You're Doing it Wrong! 5 Most Commonly Misused Baby Products

The most commonly misused baby gear...The most commonly misused baby gear...There are products we all find ourselves using as baby toys once we become moms, such as measuring cups and spoons. However, there are some things that are meant for babies, that when used incorrectly, can have catastrophic consequences. One that has been in the media recently is the common misuse of the Bumbo baby seat. When there is a warning not to put a product on a high surface, there's a reason. I loved the Bumbo for the season that we (properly) used it.

Just like the Bumbo, a product used properly can be a handy little helper for a busy mom. But when used improperly, that same product can injure a child, or worse, leave a family without a child. Below you'll find 5 products that can make your life easier as a parent when used properly, but require constant vigilance to assure the safety of the child.

Baby BathtubsBaby Bathtubs
1. Baby Bathtubs
80 percent of child drowning incidents from 2005-09 occurred in the home, with 50 percent of the victims being left alone in a bathtub or with another child in the bathtub. Just because there is an older child or sibling in the tub doesn't safeguard your baby. Babies can be heavy and very slippery when wet, so don't count on an older sibling to be able to rescue a baby or know what to do in an emergency situation.

It seems easy enough to run and get a towel from the dryer, soap from the sink ... I know, because I've been tempted to do it. But babies should never be left alone in any bit of water. Ever.
(Statistics from 2005-2009 CPSC data)

Related: How having a baby is like a frat party

Slings and PouchesSlings and Pouches
2. Slings and Pouches
There may have been at least 13 deaths associated with improper babywearing, including 3 in 2010. A majority of the babies in these cases were under four months of age and died as a result of suffocation.

While the "bag" style sling that was to blame in several deaths has been recalled, the truth is an infant can suffocate in any type of sling with improper use. Your baby's face should always be visible without their chin tucked to their chest. Thoroughly read the manual and warnings that come with your baby carrier and if you're still unsure, there are plenty of resources available online to help you with any issues or concerns you may be having. (Many baby carrier companies have YouTube accounts filled with step-by-step videos showing the proper use of their product.)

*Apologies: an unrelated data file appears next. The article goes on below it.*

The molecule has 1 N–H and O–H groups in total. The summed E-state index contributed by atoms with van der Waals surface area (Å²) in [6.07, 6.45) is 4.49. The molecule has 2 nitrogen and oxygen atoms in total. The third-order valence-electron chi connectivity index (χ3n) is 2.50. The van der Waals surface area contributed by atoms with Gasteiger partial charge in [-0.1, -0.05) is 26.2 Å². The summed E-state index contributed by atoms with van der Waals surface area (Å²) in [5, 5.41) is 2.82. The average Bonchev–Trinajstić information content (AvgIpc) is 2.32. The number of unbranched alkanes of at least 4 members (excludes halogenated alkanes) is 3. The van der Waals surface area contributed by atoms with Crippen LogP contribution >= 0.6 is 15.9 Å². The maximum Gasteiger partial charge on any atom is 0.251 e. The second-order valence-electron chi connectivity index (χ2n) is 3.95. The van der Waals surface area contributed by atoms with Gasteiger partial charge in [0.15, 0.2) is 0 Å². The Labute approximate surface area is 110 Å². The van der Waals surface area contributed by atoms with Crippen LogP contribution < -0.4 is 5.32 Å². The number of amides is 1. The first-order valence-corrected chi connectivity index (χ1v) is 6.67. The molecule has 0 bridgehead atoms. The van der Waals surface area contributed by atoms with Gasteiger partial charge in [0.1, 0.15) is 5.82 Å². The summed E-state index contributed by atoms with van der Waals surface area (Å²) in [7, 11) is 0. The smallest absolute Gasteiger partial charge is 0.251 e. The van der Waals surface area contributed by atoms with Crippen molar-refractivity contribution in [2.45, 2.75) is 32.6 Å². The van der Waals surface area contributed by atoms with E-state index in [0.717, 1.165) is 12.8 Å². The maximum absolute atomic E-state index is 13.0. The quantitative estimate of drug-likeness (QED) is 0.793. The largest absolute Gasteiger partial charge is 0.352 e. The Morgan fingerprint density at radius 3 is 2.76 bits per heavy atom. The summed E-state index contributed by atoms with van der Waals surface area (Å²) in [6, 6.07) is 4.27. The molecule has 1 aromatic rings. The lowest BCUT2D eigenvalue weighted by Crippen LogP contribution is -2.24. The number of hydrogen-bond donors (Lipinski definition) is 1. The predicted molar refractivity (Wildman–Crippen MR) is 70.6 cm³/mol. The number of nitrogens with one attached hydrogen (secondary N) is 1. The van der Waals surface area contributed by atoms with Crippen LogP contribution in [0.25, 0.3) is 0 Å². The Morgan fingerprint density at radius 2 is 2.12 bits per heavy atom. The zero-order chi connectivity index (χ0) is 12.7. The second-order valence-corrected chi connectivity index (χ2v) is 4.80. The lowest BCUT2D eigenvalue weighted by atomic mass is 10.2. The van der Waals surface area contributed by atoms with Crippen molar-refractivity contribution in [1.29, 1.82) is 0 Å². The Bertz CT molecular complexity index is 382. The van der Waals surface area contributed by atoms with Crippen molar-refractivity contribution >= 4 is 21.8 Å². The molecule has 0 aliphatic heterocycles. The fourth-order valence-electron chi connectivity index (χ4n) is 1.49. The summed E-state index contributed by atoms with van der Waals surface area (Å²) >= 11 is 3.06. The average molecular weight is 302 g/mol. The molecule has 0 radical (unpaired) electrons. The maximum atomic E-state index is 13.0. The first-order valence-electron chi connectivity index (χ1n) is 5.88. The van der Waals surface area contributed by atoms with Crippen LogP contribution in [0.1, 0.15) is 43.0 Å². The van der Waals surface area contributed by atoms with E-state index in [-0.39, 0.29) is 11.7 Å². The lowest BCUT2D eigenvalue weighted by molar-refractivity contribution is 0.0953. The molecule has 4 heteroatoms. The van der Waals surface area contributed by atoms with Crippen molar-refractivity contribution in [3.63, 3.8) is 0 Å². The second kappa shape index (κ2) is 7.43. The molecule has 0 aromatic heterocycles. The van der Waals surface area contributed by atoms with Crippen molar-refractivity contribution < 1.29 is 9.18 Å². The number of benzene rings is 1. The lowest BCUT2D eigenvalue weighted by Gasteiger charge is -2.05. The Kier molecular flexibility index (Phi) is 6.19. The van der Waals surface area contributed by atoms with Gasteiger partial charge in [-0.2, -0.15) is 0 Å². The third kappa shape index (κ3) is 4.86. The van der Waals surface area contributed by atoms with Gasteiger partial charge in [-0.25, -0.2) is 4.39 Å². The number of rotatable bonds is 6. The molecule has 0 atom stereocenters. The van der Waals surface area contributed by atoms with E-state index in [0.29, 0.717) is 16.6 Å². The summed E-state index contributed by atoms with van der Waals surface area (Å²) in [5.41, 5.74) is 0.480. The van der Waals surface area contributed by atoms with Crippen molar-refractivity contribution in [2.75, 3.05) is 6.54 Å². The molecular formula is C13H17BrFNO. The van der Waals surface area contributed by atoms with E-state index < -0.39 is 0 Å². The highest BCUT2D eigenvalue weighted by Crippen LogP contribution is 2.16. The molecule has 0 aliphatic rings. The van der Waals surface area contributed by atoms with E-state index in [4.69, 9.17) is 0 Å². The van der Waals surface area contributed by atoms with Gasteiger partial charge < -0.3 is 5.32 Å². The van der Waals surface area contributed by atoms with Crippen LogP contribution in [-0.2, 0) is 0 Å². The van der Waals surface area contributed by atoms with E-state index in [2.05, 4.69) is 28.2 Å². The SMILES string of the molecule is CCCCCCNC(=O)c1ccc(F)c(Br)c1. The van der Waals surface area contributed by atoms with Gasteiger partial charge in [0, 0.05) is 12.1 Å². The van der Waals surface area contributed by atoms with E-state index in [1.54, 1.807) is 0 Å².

Play YardsPlay Yards
3. Play Yards
Play yards have been involved in about 50 deaths and about 2,000 non-fatal incidents since November 2007. The majority of the infant deaths occurred in children one year old or younger. Injuries and deaths are a result of faulty side rails, play yards being placed too close to windows or window cords, the inappropriate installation of bassinets and changing tables, and unnecessary bedding being added in with a sleeping child. Make sure you read your manual twice and check for any movable parts before letting your little one play in this.

Related: Multi-tasking Fail - 10 busy-mom moments with baby that didn't work out so well

4. Strollers
While strollers are more to blame for injuries rather than deaths, it's critical to monitor your child in the stroller constantly. It seems logical enough to simply strap your child in - however, a majority of injuries come as a result of strollers tipping over or rolling down stairs or curbs with the baby still strapped in.

Other injuries result from car seats not being properly strapped into travel systems or strollers not being fully locked open and then collapsing in on a child. So even though you use a stroller every day and feel like you have nothing to worry about, it's important to be mindful and vigilant about proper stroller use.

Related: 10 things about baby only a mom can appreciate

Video MonitorsVideo Monitors
5. Video Monitors
I love my video monitor with the power of a thousand burning night vision screens, but two children died last year after being strangled in the cords of their video monitors. It can be tempting to place the camera unit right above the crib to get the best view, but babies are crafty little creatures and they will find a way to get to that cord.

A minimum of 3 feet between any video or audio baby monitor cords and a child in a crib is an absolute must. Even if your baby is a newborn, make the change now while you're thinking about it, not after you forget and it's too late.

- By Casey Mullins

For 2 more commonly misused baby products, visit Babble!


10 things you should take OFF your baby registry
The most age-inappropriate baby gear...EVER
10 must-have items for mom and baby
Bizarrely fascinating baby portraits from the 19th century
10 mortifying things your baby does in public...and 10 "optional" solutions

Baby's First Year | Babble.comGet updates from brand new moms on their wild ride. Follow Baby's First Year on Facebook and Twitter.